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Dress rules come with a coating of irony
© St. Petersburg Times, published July 21, 2000
Aside from the accusations of racism and of basic unfairness, the case of the young man thrown out of Tyrone Square Mall for not wearing his hat straight raises some very deep and soul-disturbing questions.
At issue here is the right of private property owners (in this case, a shopping mall) to regulate conduct on their property, versus the rights of kids to look stupid.
Both are time-honored American traditions.
The first right, like it or not, is pretty much absolute. You can regulate things like dress on private property.
I was once denied entrance to the Playboy Club in St. Petersburg because the woman I was with was wearing a T-shirt.
(No, my feminist friends, I did not belong to the club, I had a temporary membership as a guest at the hotel in which it was situated. And it did have a good restaurant.)
It was interesting for a couple of reasons. The T-shirt was silk, and undoubtedly cost more than the entire dresses worn by some women at the now-defunct club. It was also tasteful. My companion was wearing undergarments, as if you should have to worry about that in a den of flesh-peddling iniquity.
She wasn't being discriminated against because of her race. Neither (although the law didn't protect her then) was it because of her gender. She simply didn't meet some snob's idea of propriety, a right not, alas, guaranteed by the Constitution.
They didn't let us in.
And some biker friends of mine have struggled for years with the no colors-no regalia rules that keep them out of some establishments, specifically bars.
Again, the irony is hilarious. If you don't believe me, go to a Harley-Davidson boutique sometime and buy yourself about $2,000 worth of leathers and "regalia" so they can throw you out of a bar with cheap draft beer and a broken pinball machine.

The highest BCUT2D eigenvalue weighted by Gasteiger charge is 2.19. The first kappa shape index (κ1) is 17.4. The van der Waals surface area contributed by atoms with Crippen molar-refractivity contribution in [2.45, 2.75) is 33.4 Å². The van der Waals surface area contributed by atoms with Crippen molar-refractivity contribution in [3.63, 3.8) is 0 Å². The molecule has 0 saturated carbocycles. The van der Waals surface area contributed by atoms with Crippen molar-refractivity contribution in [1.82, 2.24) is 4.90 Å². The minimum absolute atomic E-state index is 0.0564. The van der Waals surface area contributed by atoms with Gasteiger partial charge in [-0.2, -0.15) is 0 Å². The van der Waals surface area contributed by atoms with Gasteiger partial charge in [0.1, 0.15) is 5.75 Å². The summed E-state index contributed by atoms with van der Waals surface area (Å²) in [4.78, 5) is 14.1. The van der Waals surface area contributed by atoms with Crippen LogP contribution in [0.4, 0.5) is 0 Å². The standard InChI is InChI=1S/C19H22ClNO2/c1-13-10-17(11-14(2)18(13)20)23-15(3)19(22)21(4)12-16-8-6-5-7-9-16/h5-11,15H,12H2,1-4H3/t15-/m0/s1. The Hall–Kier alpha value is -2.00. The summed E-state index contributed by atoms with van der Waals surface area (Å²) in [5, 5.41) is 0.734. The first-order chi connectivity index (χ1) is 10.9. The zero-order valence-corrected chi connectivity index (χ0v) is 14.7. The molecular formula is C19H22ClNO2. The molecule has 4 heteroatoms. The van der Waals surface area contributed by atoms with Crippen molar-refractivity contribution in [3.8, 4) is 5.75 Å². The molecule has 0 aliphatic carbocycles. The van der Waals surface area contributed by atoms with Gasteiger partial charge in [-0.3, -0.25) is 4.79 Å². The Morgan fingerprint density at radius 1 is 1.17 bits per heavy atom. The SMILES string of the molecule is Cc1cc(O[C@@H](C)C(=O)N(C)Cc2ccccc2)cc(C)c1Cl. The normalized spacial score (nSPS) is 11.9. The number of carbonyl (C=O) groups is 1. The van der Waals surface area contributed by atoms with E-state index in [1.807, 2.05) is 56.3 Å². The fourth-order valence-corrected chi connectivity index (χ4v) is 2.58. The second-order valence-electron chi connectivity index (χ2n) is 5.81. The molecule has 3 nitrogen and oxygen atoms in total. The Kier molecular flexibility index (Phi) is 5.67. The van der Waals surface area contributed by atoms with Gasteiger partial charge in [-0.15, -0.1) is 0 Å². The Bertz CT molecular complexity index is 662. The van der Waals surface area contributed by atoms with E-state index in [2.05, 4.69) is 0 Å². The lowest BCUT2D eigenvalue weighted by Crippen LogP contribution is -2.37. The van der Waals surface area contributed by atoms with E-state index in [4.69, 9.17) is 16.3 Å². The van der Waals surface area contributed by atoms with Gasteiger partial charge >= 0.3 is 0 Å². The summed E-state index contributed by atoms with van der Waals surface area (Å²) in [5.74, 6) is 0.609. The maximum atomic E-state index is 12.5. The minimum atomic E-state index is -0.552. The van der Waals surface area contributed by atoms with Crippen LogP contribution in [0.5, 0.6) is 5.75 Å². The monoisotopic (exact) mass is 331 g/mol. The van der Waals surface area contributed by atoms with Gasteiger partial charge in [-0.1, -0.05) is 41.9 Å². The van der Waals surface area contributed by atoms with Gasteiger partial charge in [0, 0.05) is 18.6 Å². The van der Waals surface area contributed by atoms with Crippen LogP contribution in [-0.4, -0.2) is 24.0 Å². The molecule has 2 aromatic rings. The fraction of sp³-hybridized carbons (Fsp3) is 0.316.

That is where the "gang" thing raises its ugly (and, apparently, better unadorned) head.
The theory is that gang signs or colors will lead to fighting words, which will lead to violence, which will upset the non-gang-bangers and discourage them from pulling out their credit cards and spending money they don't have.
Shucks, one mall I know of threw some young musician friends of mine out of a mall-sponsored event because the mall folks thought their message was too anti-capitalist . . . imagine what a stabbing would do to their sense of propriety.
And if commercial sensitivities are that high, it follows that voting with your feet, as in not entering, is an effective way of making your feelings known, no matter on which side of the controversy you find your sympathies. Of course, adults trying to keep up with gang signs and colors and clothing fads in general is sort of like watching a 3-year-old compute parabolic orbit parameters.
If you think I'm kidding, use words like "cool," "rad," "gear," or "neat-o," in front of your teenager or young adult, but don't stand too close to their lips because the sharp edge of the resulting sneer could gut you where you stand.
We fogies (read: anyone over 28) are, after all, products of the dark ages in which turning your collar up or wearing your shirttail out was cause for censure. Wearing your hat sideways, one pant leg rolled up or your lips pierced and your ears stapled to the side of your head are just extensions of that.
Because malls aren't governments, it's not scary watching them try to decide what's weird.
It's just amusing.
And as I watched the television coverage of the hat story, I couldn't help but think of the invasion of the Dominican Republic by U.S. troops, including me, in 1965. There was a full-scale revolution in progress, and elements of the Dominican armed forces changed sides regularly. Our military intelligence (and believe me, it IS an oxymoron) folks passed the word to us that we could tell who the good guys were because, to demonstrate that, they were wearing their hats sideways.
I'm not kidding.
Talk about easy camouflage.
© St. Petersburg Times. All rights reserved.